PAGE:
Perspectives; Thoughts; Comments; Opinions; Discussions

Published: Oct. 3, 2022 | By Myra P. Saefong

Read more at https://www.marketwatch.com/story/why-california-is-paying-nearly-70-more-for-gasoline-at-the-pump-than-the-rest-of-the-country-11664820513

Average California price stood at $6.25 a gallon Monday

JUSTIN SULLIVAN/GETTY IMAGES

California has pretty much always paid much more than the nation for gasoline at the pump, in part due to higher taxes and a more expensive blend of fuel, but an average price that’s nearly 70% more than most everyone else in the U.S. is a bit extreme.

The national average price for regular gasoline is little changed from a month ago, but drivers in California have seen a jump of nearly 20% from Sept. 3, as refinery issues tighten supplies of the fuel in the Golden State.

The average price for regular unleaded gasoline stood at $3.765 a gallon early Monday afternoon, down 0.4% from $3.779 a month ago, according to data from GasBuddy. The average in California, however, was at $6.25 Monday, That’s 66% higher than the national average and up nearly 20% from $5.221 on Sept. 3.

Average prices for regular gasoline in California. vs. the nation GASBUDDY

The Golden State pays more than double the $3.024 average price for the state of Mississippi, GasBuddy data show. California’s average price also isn’t far from its record high of $6.429 from June 14 of this year. There are “many refinery issues in the West, including six refineries that are either undergoing planned or unplanned maintenance,” said Patrick De Haan, head of petroleum analysis at GasBuddy, on Monday. “That has caused gasoline supply on the West Coast to drop to its lowest level in a decade and caused wholesale gas prices to skyrocket.”

Total motor gasoline inventories on the West Coast were at 24.9 million barrels for the week ended Sept. 23, at the lowest since 2012, according to data from the Energy Information Administration.

On Friday, California Gov. Gavin Newsom directed the California Air Resources Board to increase the state’s gasoline supply and lower fuel prices by allowing oil refiners to make an early switch to winter-blend gasoline.

Normally, most gas stations can’t stop selling the more environmentally-friendly, and expensive, summer-blend fuel, and start selling the cheaper, winter-blend gasoline until Nov. 1.

Following Newsom’s move, San Francisco-area gasoline prices are down 21 cents Monday, though Los Angeles is “still smoking hot” and up 8.31 cents a gallon, said Tom Kloza, global head of energy analysis at the Oil Price Information Service, a Dow Jones company, on Monday.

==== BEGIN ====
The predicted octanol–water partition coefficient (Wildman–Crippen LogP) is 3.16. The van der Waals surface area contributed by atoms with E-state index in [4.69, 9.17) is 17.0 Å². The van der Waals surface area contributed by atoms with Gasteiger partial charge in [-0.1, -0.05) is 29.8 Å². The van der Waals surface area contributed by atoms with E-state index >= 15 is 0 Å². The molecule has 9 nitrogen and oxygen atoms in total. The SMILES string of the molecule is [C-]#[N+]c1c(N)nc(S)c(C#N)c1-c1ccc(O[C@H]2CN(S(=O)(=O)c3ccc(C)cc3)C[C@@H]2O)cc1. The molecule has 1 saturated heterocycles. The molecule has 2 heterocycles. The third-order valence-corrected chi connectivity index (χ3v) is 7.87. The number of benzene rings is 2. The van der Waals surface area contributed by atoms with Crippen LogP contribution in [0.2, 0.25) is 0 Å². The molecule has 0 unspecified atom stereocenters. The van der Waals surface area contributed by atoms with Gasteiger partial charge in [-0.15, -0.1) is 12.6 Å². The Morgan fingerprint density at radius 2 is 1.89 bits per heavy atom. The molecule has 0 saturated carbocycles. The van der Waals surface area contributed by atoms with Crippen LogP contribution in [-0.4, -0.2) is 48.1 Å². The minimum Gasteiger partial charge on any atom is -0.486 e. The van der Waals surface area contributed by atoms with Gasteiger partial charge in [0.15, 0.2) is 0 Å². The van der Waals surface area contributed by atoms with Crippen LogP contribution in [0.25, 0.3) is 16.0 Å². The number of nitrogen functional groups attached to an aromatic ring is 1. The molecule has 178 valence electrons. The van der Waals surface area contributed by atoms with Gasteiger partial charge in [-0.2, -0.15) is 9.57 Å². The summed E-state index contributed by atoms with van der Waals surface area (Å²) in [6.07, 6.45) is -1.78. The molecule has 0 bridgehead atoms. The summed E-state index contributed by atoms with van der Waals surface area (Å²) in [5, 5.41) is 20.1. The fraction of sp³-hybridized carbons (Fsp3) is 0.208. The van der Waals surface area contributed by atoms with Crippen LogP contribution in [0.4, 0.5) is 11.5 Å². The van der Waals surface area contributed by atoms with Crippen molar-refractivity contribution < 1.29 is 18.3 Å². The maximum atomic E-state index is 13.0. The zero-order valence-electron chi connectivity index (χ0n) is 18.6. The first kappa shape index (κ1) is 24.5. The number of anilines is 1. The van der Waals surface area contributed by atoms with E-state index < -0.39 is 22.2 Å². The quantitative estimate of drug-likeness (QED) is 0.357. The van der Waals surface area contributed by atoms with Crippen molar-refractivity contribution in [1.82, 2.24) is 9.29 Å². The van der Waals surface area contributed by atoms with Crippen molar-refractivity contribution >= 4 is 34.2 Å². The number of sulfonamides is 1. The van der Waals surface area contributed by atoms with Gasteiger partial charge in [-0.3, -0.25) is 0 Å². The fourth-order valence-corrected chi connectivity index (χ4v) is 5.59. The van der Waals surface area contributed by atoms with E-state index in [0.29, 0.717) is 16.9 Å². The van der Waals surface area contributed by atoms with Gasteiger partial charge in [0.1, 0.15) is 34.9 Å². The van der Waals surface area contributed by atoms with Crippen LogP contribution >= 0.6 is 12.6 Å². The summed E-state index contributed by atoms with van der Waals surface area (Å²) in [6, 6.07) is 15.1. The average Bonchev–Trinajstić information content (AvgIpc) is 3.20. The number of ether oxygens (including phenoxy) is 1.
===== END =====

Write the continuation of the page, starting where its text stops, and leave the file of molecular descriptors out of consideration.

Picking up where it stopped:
Kloza said he believes the “worst is over for California wholesale prices, and that might filter to retail prices in a few days.”

“Nationally, gasoline is like real estate — everything is tied to what region one lives,” he told MarketWatch, adding that most gasoline markets are up Monday on speculation surrounding the outcome for a meeting Wednesday of the Organization of the Petroleum Exporting Countries and their allies.

OPEC+ may agree to cut production in November by more than 1 million barrels a day, according to news reports, with concerns that a potential recession would lead to lower demand for oil. An output cut could create a “catalyst that could push gas prices up further,” said De Haan. Still, Kloza points out that the fourth quarter will not be a typical one.

“Deep recession might lead to modest prices, but other scenarios point to strength for crude CLX22, 1.78% CL.1, 1.78%, gasoline RBX22, -0.78% and diesel,” said Kloza. “We will lose some Russia oil in early December,” as the European Union’s ban on Russia oil kicks in.

More important, about 3 million barrels per day, or perhaps 18% of U.S. refining capacity, “will be idled by work [maintenance] or events this month,” he said. “That will keep upward pressure on gasoline, diesel and jet fuel but probably deter some of the speculative buying in crude.”

About the Author

Myra P. Saefong

Myra P. Saefong, assistant global markets editor, has covered the commodities sector for MarketWatch for 20 years. She has spent the bulk of her years at the company writing the daily Futures Movers and Metals Stocks columns and has been writing the weekly Commodities Corner column since 2005.

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